Meeting Chinese water-buffalos, a sampling mission for Prof. Stefan Magez to Anhui, China

Within the scope of the FWO-sponsored bilateral project between VUB and the Zhejiang Academy of Medical Sciences (ZAMSc), in September 2014, a joined workshop session was organized at the VUB that was attended by Prof. Lu, Dr. Chen, Dr. Kong, Mrs. Tong, Mr. Ting and Mr. Lou from the ZAMSc,Prof. Magez, Dr. Odongo, Drs. Goossens, and Drs. Pinto of the VUB and Dr. Radwanska of Science Europe. Subsequently, Prof. Magez visited the ZAMSc and together with Prof. Lu, the project coordinator at Hangzhou, a sampling mission was organized that took place in Anhui Province. There, a large number of water-buffalos was tested, under the supervision of Prof. Wang, Director of the Anhui Institute of Parasitic Disease Control, Hefei. Samples were collected on the south bank of the Yangtze River (Dongzhi County) at the Anqing ferry crossing. Samples were later analyzed and catalogued at the Schistisimiasis Research Centre at Dongliuzhen. In addition, through the CDC in Shanghai, 300 more cattle and buffalo serum samples were obtained. Finally in a seminar session, the project was outlined to local veterinary health officials, in the presence of Mrs. Lu, the Deputy Magistrat of Dongzhi County.

Started in 2013, this project focuses on the development of a cheap and easy-to-use diagnostic tool for animal trypanosomosis. This disease is caused by a parasite called Trypanosoma evansi that circulates in the blood of the infected animal and can cause severe weight loss, loss of milk production and renders the animal susceptible to secondary infections. Trypanosomosis is classically thought to be mainly a disease of the African continent. However, the infection was introduced accidentally into China, probably at the start of the 20th century. Subsequently, the infection has spread through the country and is now affecting a large part of rural China. Diagnosis of the disease is difficult and in general requires highly specialized molecular biology tools in order to be accurate. The aim of the bilateral project is do design a very simple tool, in the format of a dipstick, which can be used by local farmers enabling them to monitor possible disease outbreaks. Dipsticks technology is widely used in the developed world (for example in the form of pregnancy test kits that can be readily bought in supermarkets) and have the advantage that they do not require specialized training to be used.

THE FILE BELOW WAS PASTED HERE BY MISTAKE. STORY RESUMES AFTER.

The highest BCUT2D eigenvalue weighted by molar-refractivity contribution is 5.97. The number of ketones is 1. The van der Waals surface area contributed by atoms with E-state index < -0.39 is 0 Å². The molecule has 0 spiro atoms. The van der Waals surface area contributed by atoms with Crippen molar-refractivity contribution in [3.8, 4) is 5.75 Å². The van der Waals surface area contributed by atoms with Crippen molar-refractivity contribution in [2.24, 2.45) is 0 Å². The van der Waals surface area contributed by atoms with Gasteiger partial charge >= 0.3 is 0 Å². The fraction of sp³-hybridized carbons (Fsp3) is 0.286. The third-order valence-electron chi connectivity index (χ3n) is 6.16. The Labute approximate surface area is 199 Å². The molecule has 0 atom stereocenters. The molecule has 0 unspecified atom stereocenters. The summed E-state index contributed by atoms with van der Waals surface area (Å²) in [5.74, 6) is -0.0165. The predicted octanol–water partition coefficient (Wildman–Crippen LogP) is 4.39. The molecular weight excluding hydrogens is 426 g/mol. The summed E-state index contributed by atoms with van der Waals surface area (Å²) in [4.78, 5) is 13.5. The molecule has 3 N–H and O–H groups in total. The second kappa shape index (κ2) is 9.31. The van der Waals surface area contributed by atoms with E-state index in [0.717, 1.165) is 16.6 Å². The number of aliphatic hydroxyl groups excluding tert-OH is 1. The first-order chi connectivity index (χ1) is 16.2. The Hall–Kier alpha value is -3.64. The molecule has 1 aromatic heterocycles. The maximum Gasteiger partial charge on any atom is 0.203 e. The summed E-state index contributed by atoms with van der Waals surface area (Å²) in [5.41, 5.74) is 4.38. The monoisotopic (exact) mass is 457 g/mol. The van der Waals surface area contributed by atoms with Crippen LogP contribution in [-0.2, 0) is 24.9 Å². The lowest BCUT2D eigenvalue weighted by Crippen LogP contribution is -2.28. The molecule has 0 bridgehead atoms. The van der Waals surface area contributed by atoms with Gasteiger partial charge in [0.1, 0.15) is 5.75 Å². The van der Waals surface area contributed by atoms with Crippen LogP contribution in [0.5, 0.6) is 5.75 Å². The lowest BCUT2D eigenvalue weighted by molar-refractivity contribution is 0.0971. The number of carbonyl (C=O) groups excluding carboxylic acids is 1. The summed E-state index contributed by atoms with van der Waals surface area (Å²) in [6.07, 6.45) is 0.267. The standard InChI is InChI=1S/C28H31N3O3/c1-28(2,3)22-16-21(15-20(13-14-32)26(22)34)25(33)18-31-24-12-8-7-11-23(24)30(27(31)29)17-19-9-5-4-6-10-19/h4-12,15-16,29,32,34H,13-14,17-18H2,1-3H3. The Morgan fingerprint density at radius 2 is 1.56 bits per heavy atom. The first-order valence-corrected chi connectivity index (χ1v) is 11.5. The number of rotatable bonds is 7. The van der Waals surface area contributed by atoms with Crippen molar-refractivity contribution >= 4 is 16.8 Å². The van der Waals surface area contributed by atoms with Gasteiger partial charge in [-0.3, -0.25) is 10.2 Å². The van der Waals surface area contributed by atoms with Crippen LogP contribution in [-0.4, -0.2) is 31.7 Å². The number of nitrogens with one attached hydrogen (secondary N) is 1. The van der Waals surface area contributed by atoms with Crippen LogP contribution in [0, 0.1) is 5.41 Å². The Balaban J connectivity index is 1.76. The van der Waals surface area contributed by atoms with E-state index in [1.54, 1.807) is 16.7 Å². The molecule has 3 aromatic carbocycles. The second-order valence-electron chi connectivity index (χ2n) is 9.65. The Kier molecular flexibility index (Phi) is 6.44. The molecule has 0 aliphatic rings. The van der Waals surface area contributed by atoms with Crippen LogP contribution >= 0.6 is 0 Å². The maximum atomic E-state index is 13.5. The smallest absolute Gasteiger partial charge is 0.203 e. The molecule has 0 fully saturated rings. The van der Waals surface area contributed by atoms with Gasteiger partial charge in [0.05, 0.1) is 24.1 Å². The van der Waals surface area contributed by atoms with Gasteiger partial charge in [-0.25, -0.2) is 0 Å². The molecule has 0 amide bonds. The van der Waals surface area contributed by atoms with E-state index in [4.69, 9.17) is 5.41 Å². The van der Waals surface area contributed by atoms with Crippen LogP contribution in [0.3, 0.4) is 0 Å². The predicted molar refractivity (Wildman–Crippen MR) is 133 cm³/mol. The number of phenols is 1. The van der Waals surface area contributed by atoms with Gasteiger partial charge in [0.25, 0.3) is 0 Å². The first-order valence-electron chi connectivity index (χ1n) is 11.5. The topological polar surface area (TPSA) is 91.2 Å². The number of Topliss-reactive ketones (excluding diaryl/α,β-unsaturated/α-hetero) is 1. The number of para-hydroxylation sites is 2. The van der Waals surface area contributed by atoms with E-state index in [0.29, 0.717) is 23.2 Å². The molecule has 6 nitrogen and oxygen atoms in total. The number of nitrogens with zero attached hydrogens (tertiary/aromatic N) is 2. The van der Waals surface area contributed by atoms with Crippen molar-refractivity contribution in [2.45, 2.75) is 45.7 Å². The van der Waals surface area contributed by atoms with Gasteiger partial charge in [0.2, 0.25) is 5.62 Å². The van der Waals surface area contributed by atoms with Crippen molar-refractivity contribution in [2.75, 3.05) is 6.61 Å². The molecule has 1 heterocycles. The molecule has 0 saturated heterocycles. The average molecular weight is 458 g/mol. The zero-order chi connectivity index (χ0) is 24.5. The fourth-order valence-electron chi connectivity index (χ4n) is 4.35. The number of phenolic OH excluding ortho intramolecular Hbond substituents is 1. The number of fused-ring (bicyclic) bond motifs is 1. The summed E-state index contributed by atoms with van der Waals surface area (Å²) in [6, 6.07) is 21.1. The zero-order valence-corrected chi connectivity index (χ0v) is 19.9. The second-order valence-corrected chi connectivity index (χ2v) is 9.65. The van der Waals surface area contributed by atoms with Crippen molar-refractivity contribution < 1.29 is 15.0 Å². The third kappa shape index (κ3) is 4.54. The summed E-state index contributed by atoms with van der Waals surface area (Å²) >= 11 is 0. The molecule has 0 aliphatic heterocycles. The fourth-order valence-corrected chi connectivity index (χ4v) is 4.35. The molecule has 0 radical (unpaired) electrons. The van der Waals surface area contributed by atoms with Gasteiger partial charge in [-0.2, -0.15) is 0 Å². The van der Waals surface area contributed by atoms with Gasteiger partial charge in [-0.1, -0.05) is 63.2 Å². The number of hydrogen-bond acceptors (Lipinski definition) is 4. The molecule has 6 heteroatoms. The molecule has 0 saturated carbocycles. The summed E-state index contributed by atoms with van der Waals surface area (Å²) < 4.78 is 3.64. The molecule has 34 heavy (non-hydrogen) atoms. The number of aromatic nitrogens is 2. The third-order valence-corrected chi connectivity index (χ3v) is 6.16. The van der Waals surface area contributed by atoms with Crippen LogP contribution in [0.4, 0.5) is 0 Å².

The joined project will run till the end of 2015, at which state we hope to have tested a prototype dipstick that will subsequently be produced on a large scale under supervision of the Zhejiang Academy of Medical Sciences.